Fiscal and economic recovery remains slow and painful for many states, as revenues struggle to get back to pre-recession levels while upward pressures on spending remain. Decreasing and increasingly unpredictable federal spending has put additional pressures on states, especially in the areas of health care and education. Labor trends have improved, but the severity of the recession has left its mark—long-term unemployment rates continue to be elevated, while labor participation rates hit their lowest levels in thirty years.
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About the Author
Jennifer Burnett is the Program Manager for Fiscal and Economic Policy at The Council of State Governments. Her areas of policy expertise include performance management, income trends, public employment, state budgets, unemployment and tax policy. She holds bachelor’s degrees in economics and finance from the University of Kentucky, a master’s degree from the Patterson School of Diplomacy and International Commerce and a juris doctor from the Salmon P. Chase College of Law.
State revenues started to collectively rebound in 2011 and 2012, while rainy day funds—also called budget stabilization funds (Table 7.1)—were being restored. According to the National Association of State Budget Officers,1 states overall can expect a similar pattern in 2013—slow, but relatively steady increases in revenue that track trends in the national economy. Estimated revenues in enacted 2013 fiscal year budgets are expected to increase by 3.9 percent over the 2012 fiscal year, although growth rates are uneven across states with 21 states still forecasting lower general fund revenues in 2013 when compared to prerecession level (Table 7.5).
Based on data from the U.S. Census Bureau,2
state government general revenue totaled $1.653 trillion in the 2011 fiscal year, which is an increase of 5.7 percent over the 2010 fiscal year (Table 7.21). Those revenues consist of four major categories:
Federal grants—34.7 percent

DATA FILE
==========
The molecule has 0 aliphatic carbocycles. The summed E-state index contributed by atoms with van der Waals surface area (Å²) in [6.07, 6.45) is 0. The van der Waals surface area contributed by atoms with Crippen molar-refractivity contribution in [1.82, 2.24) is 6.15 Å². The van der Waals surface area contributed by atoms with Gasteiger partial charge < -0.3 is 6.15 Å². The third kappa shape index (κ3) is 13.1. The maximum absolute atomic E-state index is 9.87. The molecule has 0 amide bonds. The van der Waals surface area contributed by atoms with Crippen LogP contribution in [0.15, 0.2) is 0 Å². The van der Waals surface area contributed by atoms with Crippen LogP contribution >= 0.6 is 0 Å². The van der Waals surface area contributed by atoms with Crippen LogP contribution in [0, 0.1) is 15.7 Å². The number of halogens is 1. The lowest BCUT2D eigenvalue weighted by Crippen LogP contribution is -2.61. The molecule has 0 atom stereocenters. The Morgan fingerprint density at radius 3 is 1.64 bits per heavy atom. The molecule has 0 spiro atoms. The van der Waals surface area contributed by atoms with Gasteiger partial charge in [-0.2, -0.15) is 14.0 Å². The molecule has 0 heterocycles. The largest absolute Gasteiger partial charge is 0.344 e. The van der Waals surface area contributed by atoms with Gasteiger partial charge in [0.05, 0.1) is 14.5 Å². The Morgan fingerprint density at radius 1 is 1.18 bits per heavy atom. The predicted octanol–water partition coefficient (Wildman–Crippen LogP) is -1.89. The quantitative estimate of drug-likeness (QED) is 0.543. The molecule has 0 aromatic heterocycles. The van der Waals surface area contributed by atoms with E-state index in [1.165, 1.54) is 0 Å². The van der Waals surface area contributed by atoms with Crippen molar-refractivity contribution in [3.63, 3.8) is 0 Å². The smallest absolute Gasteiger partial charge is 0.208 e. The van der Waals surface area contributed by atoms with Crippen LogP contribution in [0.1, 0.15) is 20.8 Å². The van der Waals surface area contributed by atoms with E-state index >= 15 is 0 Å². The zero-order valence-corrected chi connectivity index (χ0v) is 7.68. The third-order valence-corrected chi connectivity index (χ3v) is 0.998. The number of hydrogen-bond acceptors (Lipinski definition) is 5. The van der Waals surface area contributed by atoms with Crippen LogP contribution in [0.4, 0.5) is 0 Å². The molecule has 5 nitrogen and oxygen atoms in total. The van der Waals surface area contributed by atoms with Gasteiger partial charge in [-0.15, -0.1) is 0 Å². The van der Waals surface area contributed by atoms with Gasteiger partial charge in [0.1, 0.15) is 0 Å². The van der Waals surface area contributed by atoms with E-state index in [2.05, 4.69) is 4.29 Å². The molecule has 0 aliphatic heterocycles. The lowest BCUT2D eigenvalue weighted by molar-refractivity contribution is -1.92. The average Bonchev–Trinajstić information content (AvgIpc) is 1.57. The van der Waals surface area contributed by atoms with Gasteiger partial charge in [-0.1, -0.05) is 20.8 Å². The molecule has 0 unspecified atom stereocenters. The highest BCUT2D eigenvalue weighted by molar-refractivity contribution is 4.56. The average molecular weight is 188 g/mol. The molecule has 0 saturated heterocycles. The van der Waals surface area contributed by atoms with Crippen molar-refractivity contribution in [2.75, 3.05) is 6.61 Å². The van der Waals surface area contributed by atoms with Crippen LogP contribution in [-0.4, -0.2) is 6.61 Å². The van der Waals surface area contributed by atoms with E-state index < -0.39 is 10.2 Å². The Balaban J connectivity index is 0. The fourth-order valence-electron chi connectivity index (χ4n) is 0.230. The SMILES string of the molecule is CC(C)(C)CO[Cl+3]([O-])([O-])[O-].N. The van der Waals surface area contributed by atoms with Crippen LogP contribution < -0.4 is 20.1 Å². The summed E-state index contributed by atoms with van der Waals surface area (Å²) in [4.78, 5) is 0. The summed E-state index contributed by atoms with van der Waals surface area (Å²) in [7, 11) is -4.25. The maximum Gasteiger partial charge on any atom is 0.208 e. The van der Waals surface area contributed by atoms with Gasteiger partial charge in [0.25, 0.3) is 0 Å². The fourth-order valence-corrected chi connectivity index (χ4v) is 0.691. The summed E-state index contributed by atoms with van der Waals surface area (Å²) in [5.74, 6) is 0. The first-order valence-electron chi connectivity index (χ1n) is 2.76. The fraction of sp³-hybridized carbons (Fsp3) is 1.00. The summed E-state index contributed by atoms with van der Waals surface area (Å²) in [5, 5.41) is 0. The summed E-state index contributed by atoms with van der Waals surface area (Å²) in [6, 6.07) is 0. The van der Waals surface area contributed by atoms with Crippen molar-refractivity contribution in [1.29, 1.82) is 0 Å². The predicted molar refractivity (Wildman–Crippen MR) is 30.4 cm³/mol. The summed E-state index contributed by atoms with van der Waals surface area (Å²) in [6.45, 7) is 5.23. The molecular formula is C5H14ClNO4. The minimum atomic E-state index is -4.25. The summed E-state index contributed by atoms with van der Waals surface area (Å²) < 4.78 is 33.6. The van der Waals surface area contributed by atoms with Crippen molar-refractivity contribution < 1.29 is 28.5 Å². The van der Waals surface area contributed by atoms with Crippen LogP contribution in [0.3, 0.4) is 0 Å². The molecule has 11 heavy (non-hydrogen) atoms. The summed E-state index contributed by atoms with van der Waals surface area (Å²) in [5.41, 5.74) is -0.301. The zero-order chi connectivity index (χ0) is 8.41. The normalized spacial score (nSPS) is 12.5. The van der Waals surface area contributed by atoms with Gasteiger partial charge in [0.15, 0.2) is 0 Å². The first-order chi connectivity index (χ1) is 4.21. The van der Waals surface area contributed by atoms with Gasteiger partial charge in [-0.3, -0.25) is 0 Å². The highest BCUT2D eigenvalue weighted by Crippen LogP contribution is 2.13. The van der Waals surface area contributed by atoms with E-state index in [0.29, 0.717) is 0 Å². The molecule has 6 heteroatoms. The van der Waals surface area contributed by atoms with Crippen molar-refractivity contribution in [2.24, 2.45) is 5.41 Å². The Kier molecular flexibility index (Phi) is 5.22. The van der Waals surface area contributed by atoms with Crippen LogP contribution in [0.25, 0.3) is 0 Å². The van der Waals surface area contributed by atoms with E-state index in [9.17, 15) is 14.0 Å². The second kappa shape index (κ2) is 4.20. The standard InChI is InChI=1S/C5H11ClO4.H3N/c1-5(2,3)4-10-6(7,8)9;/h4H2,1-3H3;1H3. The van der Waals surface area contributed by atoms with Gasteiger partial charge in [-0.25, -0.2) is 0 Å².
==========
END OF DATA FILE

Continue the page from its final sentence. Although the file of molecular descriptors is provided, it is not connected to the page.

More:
Service charges—11.0 percent
According to preliminary data from the Rockefeller Institute of Government,3 tax collections from 48 states increased by 5.7 percent in nominal terms in the last quarter of the 2012 calendar year compared to the same quarter a year before.
According to the Rockefeller Institute, however, this increase can be attributed primarily to taxpayers shifting income from 2013 to 2012 to avoid paying higher income tax rates as a result of the American Taxpayer Relief Act and, therefore, interpretation should be approached with caution. While the fourth quarter gains might be an anomaly, overall tax collections in 2012 (Table 7.4) continued the positive growth seen over the past three calendar years following five quarters of declines due to the recession.
taxes represented the largest single source of revenues across all state governments collectively, comprising 45.9 percent of general revenues totaling $757.9 billion. In 2012, tax revenue increased 4.5 percent over 2011.
In nominal terms, total state tax revenues reached pre-recession levels in 2011,after seeing year-over-year losses in 2009 and 2010. However, when adjusted for inflation, total tax revenues remain below their pre-recession levels. In 2012 dollars, states hit a high of total taxes collected in 2007 at over $841 million—around 5.5 percent less than taxes collected in 2012.
The primary driver for growth in total tax revenues in 2012 was income taxes, which contributed 62.0 percent of the increase. Gains in sales tax revenue contributed another chunk to overall gains (23.1 percent) along with severance taxes (11.1 percent). A decrease in year-over-year property tax collections detracted from the increase in total tax collections.
In 2012, the largest component of tax revenues were sales and gross receipt taxes—47.2 percent (Table 7.10) of total tax revenues. Within this category, general sales and gross receipt taxes take up the biggest chunk—30.5 percent of all taxes—followed by selective sales taxes at 16.6 percent of all tax revenue. Selective sales taxes include taxes on alcohol—0.8 percent of total taxes; insurance premiums—2.1 percent; motor fuels—5.0 percent; public utilities—1.8 percent; and tobacco products—2.2 percent (Table 7.5).5
After taking a hit during the recession, sales taxes have partially recovered, returning to pre-recession levels in nominal terms by 2011. From 2003 to 2007, sales taxes as a percentage of total tax revenue began to fall, starting at 49.9 percent in 2003 and ending at 46.0 percent in 2007. During and following the recession, that trend reversed and sales taxes as a percent of tax revenues grew—increasing 2.8 percentage points from 2008 to 2010. In 2011 and 2012 however, sales taxes started to fall again as a percent of taxes, dropping by 0.5 percentage points in 2011 and 1.2 percentage points in 2012, landing at a percentage closer to pre-recession levels in 2012.
The next largest component of tax revenue comes from income taxes at 39.5 percent. Income taxes come from two sources—individual income and corporate income—with the majority of revenue coming from individual income taxes. Individual income taxes (Table 7.12) make up 35.3 percent of all tax revenue, compared to corporate income taxes (Table 7.14), which make up 5.3 percent of revenue. Other significant sources of state taxes include licenses at 6.8 percent of tax revenue; severance at 1.9 percent; and property at 1.9 percent (Table 7.21).